Brands such as TGI Fridays, Ruby Tuesday, and Applebee’s have faced sales slumps and dozens of restaurant closures, as casual-dining chains have struggled to attract customers and increase sales.
More convenient chains have also drawn millennial customers away from casual-dining options.
The growth of fast-casual chains such as Chipotle and Panera have been especially harmful. These chains can offer lower prices to millennial customers, who are less enthused about spending more money just for the experience of sitting in a booth at a casual-dining joint.
The fast-casual industry grew by 550% from 1999 to 2014, The Washington Post reported. By 2020, the fast-casual market in the US is expected to reach $66.9 billion, according to the market-research company Technavio.
There’s one place where it’s unlikely your order will be taken by a device: fine dining restaurants.
Whenever you eat anyplace more expensive than a fast casual restaurant, waiters and waitresses routinely jot down your order on a piece of paper, or commit it to memory.
They may then enter it at an electronic keypad to send it to the kitchen, but by then, you’re back to conversing with colleagues or looking at your own mobile phone.
The reason for sticking to tradition is simple, says Alex Susskind, an associate professor of food and beverage management at Cornell University. Expensive restaurants see the connection between server and diner as a personal one. Introducing a mobile device into that relationship would break an important bond.
“When you go to an upscale restaurant, you’re used to spending a lot of money. You want people to take care of you. You look forward to being taken care of,” Susskind says. “I say this jokingly: computers and technology haven’t found a way to take care of people at the human level yet.”
From what we saw recently at the recent National Restaurant Association Trade Show in Chicago the future of eating and drinking means a faster and more convenient experience for the customer.
Learn how restaurants are adding xtraCHEF’s technology to their operations here.
Over the past decade, restaurants, bars and nightclubs have become a major part of our business.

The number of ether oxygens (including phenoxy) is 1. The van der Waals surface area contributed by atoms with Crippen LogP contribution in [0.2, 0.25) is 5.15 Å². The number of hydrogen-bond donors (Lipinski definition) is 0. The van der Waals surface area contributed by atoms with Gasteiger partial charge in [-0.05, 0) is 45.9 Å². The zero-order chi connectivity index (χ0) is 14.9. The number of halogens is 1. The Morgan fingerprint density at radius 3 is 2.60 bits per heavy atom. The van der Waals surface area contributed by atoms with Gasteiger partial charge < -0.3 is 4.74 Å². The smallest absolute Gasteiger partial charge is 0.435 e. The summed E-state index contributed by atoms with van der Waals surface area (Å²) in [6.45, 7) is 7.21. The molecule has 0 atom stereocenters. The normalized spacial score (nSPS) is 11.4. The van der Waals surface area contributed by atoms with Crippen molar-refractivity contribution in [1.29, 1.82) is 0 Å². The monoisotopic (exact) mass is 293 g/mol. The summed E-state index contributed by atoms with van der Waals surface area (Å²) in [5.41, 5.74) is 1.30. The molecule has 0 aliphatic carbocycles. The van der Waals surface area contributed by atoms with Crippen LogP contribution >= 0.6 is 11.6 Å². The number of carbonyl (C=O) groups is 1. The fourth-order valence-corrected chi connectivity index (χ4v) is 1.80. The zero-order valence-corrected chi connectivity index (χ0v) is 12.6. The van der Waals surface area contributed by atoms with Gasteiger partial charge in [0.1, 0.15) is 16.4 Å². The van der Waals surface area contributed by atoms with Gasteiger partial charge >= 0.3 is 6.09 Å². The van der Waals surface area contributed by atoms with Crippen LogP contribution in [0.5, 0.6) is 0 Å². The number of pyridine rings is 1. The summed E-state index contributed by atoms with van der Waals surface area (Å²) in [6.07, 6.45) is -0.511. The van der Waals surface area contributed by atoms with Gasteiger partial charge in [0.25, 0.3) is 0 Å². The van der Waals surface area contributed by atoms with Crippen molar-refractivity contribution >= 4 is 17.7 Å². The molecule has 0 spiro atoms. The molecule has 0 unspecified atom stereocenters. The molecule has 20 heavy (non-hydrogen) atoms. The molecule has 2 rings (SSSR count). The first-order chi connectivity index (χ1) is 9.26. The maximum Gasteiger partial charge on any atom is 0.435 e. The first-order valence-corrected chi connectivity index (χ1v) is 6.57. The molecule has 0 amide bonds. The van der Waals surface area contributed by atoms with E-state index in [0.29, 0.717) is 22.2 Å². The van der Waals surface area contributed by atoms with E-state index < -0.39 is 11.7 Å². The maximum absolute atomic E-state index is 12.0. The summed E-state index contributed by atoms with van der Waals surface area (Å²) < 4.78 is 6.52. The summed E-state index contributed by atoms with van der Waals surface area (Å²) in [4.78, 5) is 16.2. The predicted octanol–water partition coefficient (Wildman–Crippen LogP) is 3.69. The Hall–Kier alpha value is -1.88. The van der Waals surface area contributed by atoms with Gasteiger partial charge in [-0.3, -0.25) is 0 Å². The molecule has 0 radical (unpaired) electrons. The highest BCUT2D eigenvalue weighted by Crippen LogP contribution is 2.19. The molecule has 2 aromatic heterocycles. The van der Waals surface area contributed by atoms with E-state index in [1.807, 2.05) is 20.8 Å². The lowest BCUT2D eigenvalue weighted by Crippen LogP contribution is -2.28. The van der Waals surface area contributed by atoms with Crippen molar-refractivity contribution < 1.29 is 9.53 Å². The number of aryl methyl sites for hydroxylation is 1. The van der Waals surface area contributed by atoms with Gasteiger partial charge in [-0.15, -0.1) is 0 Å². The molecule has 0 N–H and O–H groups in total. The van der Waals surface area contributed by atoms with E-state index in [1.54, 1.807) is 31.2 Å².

More bar/restaurant owners are familiar with integrated controls and automated systems, but they don’t fully understand their potential.
Being mindful of these growing trends can help integrators grow and succeed in the restaurants and bars vertical.
1. Clients Will Pay for Something Unique
2. If You Build It, They Will Come
3. There’s Never Enough Time
4. They Want User-Friendly Controls But …
5. You Have to Cast a Wide Net
What are those people eating?
Bugs? Each other?
If the world’s leading food scientists have any say in the matter, not only will we be eating pretty well, but we can avert at least some of the risks of a fallen planet in the first place, like those associated with climate change. But we have to embrace clean and plant-based meats to do it (the alternatives were bugs and other people, so easy, yes?)
“Now, it’s about saving the world,” says Emily Byrd, senior communications specialist at the Good Food Institute.
The quality and variety of food in the U.S. has never been better. The business seems to be struggling. What’s really going on?
Restaurants are such a revitalizing force in urban life that a fine meal now carries a sacred profundity. “Food has replaced music at the heart of the cultural conversation,” wrote Eugene Wei, a technologist and writer who is currently the head of video at Oculus, in a 2015 essay. “It’s hard to think of any sphere of American life where the selection and quality have improved so much as food,” the economist Tyler Cowen, who moonlights as a food blogger, wrote this year. For the first time in US history, Americans are spending more money dining out than in grocery stores.
What the heck is going on? How can the United States be going through a restaurant renaissance and a restaurant recession at the same time? In the last few weeks, I’ve spoken with almost a dozen restaurateurs and analysts about the state of the industry. Here are four theories.
1. The good news is there are too many great restaurants to choose from. The bad news is … the same thing.
2. The middle class of restaurants is really struggling … unless they specialize in breakfast.
3. Takeout is taking over.
4. It’s ultimately about rich city-dwellers—especially in California.